When you think about traveling to Las Vegas, naturally it’s the famous “Strip” that comes to mind. Featuring several of the most spectacular casino resorts in the world, as well as innumerable restaurants, show venues, bars, clubs, spas, and pools, it’s something of an entertainment Mecca, both for the United States and the world. This is why Las Vegas ranked in the top five most visited U.S. cities in 2017 (behind only New York, Los Angeles, and, thanks to Disney World, Orlando).
That said, people’s opinions on Vegas are changing a little bit. It’s as well-known for its shopping as its late night clubs these days, for instance. And more importantly, the very nature of casino gaming has changed, with a flood of online options making it less necessary for people to travel to gamble. There are even Vegas-specific mobile casino platforms, putting forth glitz and glam and a more adult vibe as opposed to the usual fruit icons or cartoonish characters. This is not to say people get the same experience online and needn’t visit Vegas. The casinos are still doing quite well. But the idea that they’re not the only draw does seem to be opening more people’s eyes to additional attractions in and around Vegas.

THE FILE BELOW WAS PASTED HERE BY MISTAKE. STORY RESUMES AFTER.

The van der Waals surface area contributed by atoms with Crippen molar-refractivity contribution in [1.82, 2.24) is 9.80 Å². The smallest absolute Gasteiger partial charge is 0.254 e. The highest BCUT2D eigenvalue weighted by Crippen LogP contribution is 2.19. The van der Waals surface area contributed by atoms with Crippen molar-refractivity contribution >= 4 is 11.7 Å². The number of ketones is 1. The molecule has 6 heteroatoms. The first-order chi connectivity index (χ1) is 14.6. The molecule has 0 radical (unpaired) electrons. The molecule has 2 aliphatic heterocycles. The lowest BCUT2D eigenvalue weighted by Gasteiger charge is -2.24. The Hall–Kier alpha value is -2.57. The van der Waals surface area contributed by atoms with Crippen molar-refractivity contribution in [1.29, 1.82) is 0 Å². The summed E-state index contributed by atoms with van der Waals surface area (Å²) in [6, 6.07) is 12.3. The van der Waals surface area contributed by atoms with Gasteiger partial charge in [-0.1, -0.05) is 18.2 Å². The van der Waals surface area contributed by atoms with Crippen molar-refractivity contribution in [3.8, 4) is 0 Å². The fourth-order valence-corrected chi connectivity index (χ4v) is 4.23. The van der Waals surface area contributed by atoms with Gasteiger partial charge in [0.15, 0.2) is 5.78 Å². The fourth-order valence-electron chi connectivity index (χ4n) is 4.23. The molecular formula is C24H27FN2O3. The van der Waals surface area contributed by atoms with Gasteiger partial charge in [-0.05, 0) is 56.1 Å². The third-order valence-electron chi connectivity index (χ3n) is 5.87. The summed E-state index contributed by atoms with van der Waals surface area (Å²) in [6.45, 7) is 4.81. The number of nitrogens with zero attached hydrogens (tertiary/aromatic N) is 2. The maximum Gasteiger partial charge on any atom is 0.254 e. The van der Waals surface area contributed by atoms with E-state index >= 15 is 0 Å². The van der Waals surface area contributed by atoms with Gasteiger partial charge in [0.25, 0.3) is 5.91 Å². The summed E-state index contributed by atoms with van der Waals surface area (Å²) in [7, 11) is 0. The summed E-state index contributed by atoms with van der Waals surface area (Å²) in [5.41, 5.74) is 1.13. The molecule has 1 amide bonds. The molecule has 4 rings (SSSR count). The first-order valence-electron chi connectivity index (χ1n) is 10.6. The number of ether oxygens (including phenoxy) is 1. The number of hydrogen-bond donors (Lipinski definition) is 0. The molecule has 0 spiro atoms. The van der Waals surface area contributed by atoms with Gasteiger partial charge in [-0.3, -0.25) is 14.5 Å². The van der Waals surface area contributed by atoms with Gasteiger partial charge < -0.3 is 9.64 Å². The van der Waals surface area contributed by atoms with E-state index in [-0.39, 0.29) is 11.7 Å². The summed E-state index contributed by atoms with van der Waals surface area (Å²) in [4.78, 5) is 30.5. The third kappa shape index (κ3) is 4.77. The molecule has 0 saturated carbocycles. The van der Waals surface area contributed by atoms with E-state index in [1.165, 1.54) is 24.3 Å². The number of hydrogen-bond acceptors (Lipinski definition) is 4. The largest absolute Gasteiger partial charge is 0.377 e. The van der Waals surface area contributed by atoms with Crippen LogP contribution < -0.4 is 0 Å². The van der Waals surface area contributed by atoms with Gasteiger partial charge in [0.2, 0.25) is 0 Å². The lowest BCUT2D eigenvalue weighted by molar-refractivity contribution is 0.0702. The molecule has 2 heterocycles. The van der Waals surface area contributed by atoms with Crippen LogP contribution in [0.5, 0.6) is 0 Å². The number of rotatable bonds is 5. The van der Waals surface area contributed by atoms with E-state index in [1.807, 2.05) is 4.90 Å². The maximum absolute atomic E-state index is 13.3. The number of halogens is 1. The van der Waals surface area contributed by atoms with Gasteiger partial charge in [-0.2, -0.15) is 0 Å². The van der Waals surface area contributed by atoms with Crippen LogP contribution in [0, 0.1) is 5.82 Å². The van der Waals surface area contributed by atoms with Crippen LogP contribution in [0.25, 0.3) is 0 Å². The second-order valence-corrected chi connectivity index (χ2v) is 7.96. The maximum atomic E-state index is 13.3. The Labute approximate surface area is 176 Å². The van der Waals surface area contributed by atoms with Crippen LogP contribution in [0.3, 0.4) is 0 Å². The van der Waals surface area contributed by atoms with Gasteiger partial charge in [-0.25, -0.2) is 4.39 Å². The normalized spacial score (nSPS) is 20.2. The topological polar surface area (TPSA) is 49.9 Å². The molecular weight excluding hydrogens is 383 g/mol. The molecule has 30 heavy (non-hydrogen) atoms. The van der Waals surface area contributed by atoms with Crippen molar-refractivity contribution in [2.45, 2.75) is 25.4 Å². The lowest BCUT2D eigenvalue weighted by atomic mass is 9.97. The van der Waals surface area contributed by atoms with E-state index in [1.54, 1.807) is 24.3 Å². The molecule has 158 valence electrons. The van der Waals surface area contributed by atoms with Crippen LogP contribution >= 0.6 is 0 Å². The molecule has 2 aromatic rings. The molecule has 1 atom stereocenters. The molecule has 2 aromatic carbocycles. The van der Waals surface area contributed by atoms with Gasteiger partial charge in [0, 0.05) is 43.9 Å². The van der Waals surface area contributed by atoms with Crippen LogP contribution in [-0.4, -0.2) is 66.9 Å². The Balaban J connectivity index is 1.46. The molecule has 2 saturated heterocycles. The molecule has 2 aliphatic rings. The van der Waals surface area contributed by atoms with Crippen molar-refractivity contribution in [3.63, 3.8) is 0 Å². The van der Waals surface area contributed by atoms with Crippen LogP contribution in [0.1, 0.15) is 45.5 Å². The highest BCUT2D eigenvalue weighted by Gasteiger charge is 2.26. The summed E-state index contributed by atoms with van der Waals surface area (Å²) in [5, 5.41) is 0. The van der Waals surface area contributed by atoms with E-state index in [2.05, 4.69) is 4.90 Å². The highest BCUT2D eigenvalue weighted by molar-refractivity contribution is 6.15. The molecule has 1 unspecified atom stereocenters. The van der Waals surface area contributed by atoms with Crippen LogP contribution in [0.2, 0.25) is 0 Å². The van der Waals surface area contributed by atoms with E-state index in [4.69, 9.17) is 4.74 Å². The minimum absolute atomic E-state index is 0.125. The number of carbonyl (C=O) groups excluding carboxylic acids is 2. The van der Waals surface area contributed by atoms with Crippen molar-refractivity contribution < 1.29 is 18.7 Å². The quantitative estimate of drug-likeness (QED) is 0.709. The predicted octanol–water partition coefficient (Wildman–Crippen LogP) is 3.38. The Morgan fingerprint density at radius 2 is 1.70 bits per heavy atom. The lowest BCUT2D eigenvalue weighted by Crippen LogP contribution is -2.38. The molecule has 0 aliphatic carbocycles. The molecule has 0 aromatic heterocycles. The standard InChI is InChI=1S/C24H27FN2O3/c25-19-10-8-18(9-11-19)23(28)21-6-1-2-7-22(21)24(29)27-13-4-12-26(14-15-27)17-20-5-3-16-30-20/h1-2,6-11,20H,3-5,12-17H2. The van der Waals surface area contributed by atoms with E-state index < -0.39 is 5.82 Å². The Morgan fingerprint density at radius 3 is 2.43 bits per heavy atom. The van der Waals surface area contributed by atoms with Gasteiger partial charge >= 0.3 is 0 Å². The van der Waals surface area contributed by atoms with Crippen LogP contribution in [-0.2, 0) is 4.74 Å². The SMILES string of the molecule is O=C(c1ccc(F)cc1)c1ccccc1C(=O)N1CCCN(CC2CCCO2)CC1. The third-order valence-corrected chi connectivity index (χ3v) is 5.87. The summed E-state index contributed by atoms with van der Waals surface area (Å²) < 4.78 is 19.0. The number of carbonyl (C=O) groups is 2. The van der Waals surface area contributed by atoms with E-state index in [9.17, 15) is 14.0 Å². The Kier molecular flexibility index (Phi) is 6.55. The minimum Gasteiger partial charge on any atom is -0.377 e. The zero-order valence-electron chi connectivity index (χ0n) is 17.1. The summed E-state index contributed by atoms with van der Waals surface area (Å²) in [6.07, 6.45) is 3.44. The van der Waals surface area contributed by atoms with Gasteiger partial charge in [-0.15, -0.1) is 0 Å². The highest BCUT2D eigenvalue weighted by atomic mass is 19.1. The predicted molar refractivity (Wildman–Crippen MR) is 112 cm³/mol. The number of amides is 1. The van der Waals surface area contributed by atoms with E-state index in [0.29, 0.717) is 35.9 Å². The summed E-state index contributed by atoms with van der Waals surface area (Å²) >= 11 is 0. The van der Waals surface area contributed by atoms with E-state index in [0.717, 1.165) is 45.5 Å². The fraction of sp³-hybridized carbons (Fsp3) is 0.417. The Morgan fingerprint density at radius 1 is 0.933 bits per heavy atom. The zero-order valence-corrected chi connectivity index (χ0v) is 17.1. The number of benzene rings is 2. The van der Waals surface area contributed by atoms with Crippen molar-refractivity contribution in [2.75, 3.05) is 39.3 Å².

As it so happens, a lot of those attractions actually involve the great outdoors. Las Vegas may be a city of resorts in the middle of the desert but it’s also near various national parks and landmarks, and has become a highly regarded destination for hikers and adventurers. Accordingly, there are several great camping activities in the area, which can be great to check out either as a full vacation or as a way to mix things up before or after spending time in the city.
These are three of the best camping options to consider near Las Vegas:
Cathedral Gorge State Park
Cathedral Gorge State Park is a beautiful place to explore, full of caverns and miniature canyons, as well as dramatic rock formations jutting into the sky. Featuring a roughly 5-mile hike, it’s also known for a very casual, accessible campsite. You can pay for a spot overnight for less than $20 and set yourself up for a peaceful and picturesque night out in the Nevada desert.
Valley Of Fire State Park
The Valley of Fire State Park is where Nevada most closely resembles some of its neighbors in the American Southwest. That is to say you’ll see some of the same red rock landscapes you get in the areas around Bryce Canyon or the Grand Canyon. It’s a popular camping destination as well, most notably because of the Atlatl Rock Campground. It’s a first come, first serve base for exploring Nevada’s oldest and largest state park.
Humboldt-Toiyabe National Forest
This is more of a high elevation retreat that a lot of people use specifically to cool off and unwind from all of the Vegas activity (and heat). Five campgrounds (Fletcher View, Hilltop, Kyle Canyon, McWilliams and Mt. Charleston) are located in the Spring Mountains where you can hike to the peak of Mount Charleston, over 3,600 feet above sea level. It’s certainly a different look, and once you’re among the mountaintops and tall, green trees, it’s almost hard to believe how close you are to Vegas and the desert.